As I said I love the Diesel Engine even though some consider the fuel to come straight from the Devils P*ss, My Gripe is the outlandish Lies Manufacturers print regarding mpg and the over complexity involving the modern diesel, As our faithful 10 year old 1.9 TDi achieves high 50s-early 60s mpg without trying and is much nicer to drive.

  28. We all need to really face facts, by this time next year, we will probably be ‘mourning’ the demise of MG in the UK AGAIN. No dealer will put up with such pathetic sales, and nigh on zero back up from Longbridge or China. My local dealer is now a BINI specialist, just to keep things ticking over. If they were relying on MG sales, they would have gone bankrupt back in August.

  29. @40 who mentioned twats? It was titts.Tell you what,give me SAICS number and ill ring them myself and ask them what they are playing at,maybe me or someone on here could show them how to run a car company I’m sure they are all ears.wait and see or buy a mini kia or some other toilet that’s my advice.

  30. Q4 makes it effectively a 2 year old design car being launched as new….

    In the words of Sir Alan Sugar, MG Motors…. You’re well and truly Fired!!!

    I bet the Sincalir C5 will have sold more than this dead duck will have done by 2013 if it or MG are still around in the UK….
    Last one out turn off the lights please.

  31. @36 david 350
    as a retired former longbridge employee i have enough knowledge to question the skills of the manufacturing side of saic .i fully agree that the engineering side of the business is first class. but the manufacturing side of the business is former managers of mgtf as is the manufacturing associates. i actually worked in biw in the west where some highly skilled individuals with new model introduction as well as methods build employees had the individual capabilities of building cars from metal to the showroom, i would like to ask saic or mg why these former employees have been dis regarded. no disrespect to the current employess but that is why i question the sincerity of siac and mg to be serious with there future plans.if you want to be the best you employ the best that includes sales and marketing as that is really where the fault lies with the current demise of mg6.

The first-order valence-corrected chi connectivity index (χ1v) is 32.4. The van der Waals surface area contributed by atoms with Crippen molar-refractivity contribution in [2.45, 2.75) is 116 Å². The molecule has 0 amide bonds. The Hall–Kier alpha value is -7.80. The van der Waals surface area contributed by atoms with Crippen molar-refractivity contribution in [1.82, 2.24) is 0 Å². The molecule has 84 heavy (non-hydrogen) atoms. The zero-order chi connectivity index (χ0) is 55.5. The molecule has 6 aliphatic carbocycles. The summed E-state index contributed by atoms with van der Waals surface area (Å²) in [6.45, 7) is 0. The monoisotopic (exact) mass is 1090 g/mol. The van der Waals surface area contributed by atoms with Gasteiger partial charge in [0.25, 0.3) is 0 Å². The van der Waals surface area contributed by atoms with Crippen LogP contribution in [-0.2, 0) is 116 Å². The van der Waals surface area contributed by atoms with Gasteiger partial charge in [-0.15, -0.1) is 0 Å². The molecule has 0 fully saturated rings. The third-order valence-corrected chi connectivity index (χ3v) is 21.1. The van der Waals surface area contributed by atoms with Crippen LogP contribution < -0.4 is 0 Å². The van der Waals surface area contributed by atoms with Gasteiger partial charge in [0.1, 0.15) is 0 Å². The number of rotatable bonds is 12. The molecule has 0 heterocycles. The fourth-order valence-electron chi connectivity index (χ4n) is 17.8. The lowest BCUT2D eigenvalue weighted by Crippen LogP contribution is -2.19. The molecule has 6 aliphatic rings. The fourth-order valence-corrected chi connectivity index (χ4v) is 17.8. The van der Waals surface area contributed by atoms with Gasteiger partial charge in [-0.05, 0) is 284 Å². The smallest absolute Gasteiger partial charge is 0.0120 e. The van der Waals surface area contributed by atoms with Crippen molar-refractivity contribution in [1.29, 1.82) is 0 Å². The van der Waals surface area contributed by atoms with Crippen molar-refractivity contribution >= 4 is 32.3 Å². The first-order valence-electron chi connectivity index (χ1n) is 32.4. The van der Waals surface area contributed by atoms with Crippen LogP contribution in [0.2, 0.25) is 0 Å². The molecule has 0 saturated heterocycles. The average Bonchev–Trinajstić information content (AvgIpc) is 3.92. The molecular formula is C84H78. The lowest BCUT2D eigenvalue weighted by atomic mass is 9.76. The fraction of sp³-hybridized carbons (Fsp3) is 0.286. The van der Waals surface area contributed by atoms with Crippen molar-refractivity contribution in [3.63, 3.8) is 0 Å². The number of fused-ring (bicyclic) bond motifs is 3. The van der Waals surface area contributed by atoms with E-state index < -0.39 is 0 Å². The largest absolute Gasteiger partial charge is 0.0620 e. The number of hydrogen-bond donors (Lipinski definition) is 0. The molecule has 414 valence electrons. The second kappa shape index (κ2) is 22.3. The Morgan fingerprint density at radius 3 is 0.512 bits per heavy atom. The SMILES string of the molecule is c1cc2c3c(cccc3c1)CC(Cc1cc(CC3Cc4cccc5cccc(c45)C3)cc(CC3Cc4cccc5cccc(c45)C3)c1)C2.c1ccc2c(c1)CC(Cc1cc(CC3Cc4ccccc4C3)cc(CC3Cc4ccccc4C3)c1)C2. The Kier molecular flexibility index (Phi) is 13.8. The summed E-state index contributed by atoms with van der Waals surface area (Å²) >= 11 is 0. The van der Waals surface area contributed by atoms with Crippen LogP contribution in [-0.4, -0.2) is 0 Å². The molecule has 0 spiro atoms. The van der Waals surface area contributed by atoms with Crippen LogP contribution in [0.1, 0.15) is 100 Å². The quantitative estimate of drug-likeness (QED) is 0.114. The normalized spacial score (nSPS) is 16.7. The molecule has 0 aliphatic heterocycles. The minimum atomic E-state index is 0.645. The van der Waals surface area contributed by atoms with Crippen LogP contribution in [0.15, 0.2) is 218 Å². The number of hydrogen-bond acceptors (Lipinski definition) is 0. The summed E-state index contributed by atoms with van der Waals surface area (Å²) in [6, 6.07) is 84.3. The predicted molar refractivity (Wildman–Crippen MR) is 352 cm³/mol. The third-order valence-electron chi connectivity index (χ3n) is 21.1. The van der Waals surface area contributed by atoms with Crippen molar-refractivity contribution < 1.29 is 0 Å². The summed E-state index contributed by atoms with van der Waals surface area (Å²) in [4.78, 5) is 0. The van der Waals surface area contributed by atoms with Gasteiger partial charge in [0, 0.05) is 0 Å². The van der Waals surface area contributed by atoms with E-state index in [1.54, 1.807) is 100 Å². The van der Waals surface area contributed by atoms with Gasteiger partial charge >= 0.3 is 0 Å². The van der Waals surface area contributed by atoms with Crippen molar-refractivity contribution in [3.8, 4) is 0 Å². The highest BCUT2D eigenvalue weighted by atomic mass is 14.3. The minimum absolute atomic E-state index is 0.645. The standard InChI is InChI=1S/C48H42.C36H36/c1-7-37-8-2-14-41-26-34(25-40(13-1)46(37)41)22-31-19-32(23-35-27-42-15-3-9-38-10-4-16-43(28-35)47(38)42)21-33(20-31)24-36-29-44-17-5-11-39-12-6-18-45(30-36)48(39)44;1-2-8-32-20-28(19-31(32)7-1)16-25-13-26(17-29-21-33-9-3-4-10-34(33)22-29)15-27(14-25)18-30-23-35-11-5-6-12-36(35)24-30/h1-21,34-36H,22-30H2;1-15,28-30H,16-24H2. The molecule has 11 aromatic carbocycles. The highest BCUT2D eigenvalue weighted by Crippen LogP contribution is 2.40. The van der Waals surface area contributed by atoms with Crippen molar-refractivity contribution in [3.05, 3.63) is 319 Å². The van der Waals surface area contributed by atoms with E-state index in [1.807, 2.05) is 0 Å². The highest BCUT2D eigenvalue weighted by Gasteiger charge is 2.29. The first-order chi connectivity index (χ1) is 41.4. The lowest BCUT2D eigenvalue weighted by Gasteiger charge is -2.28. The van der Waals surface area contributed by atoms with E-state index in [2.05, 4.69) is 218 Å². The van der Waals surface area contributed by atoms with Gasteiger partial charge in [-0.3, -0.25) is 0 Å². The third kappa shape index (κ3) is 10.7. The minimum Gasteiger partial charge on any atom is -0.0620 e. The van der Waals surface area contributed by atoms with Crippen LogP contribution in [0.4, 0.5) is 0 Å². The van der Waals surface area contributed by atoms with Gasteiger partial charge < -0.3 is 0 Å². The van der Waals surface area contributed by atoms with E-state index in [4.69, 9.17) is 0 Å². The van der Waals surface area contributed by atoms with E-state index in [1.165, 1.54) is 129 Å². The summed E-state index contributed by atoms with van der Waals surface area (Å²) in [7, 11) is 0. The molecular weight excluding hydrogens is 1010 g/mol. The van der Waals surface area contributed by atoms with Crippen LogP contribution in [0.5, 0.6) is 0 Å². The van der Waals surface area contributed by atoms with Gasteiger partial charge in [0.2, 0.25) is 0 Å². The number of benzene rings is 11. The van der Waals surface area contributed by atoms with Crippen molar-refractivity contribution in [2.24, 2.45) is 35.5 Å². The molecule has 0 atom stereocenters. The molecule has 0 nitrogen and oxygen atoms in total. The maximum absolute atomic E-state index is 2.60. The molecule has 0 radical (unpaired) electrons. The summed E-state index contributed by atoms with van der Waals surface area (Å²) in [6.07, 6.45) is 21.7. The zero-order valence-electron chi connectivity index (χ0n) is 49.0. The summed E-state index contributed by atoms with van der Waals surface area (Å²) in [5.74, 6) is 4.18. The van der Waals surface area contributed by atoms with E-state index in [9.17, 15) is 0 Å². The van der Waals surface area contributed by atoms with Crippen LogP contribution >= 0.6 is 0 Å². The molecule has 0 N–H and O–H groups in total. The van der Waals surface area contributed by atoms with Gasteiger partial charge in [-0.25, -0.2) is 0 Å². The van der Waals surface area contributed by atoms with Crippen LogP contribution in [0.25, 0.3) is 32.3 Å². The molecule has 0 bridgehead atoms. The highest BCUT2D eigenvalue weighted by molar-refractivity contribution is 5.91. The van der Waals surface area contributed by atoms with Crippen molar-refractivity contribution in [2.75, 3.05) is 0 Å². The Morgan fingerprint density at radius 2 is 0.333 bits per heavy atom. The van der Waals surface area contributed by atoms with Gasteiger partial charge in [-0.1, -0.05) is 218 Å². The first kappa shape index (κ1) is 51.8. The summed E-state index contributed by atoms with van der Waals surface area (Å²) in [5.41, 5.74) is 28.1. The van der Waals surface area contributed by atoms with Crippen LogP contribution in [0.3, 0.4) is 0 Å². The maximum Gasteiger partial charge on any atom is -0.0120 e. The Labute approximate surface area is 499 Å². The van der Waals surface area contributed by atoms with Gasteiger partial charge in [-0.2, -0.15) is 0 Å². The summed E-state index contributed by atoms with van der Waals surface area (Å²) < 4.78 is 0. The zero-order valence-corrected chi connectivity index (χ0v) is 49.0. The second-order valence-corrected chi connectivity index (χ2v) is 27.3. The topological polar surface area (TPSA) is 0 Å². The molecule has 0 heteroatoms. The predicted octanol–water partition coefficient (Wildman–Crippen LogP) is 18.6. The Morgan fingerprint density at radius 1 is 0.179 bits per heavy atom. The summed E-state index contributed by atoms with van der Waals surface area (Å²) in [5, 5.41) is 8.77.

32. The G series was in prototype at powertrain fitted to a streetwise for road testing however when the administrators moved in most of the company fleet vehicles were sold off as its already been seen some skipped through the net I doubt any g series made it free but theres a few Rover 25s with the mls gasket roaming around mainly in 1.6 form but there out there a colleague of mine was driving one as his company car it was handed back a presumably sold off.

  33. A bit of encouraging news at last! But why Q4 next year before launch?

    In fact why is everything concerning the MG6 happening at such a slow, half hearted pace? For goodness sake get the car promoted and the range expanded before (i) the dealer network gives up and (ii) the car becomes long in the tooth.

    As things stand now, the car may not be the ultimate state of the art but it is appealing in many ways. Appealing enough to achieve hundreds of sales per month as opposed to seven.

  34. Sorry, I just don’t buy the notion that a petrol engine makes more sense than an oil burner. I do over 24k miles a year, mainly on motorways. I pay £1.36-£1.39 for derv, as opposed to £1.33-£1.36 for petrol. I don’t drive my car gently by any means, but it still delivers 52.3 (reasonably constantly according to the ‘puter) MPG. And that’s with a fabulous torque delivery and effortless acceleration. Having driven a similarly powered petrol engined derivative of the same car, I was lucky to get into the mid 30s MPG, with inferior take-up at low speed. That, with the additional road tax petrol cars command make derv the default option. If you’re tootling down the shops, or on a short commute to work, or have loads of disposable cash, then fine, buy petrol. For anything else, it has to be derv – all of a sudden the MG6 becomes an attractive proposition – or to put it another way, the company I work for (12,000 employees in total) have a derv only car policy. Who in their right mind would buy a fleet of petrol cars!! SAIC – market this bl**dy car. Get it on the fleet lists. Get the lease companies to take it up. It’s a good motor. Sell it!!!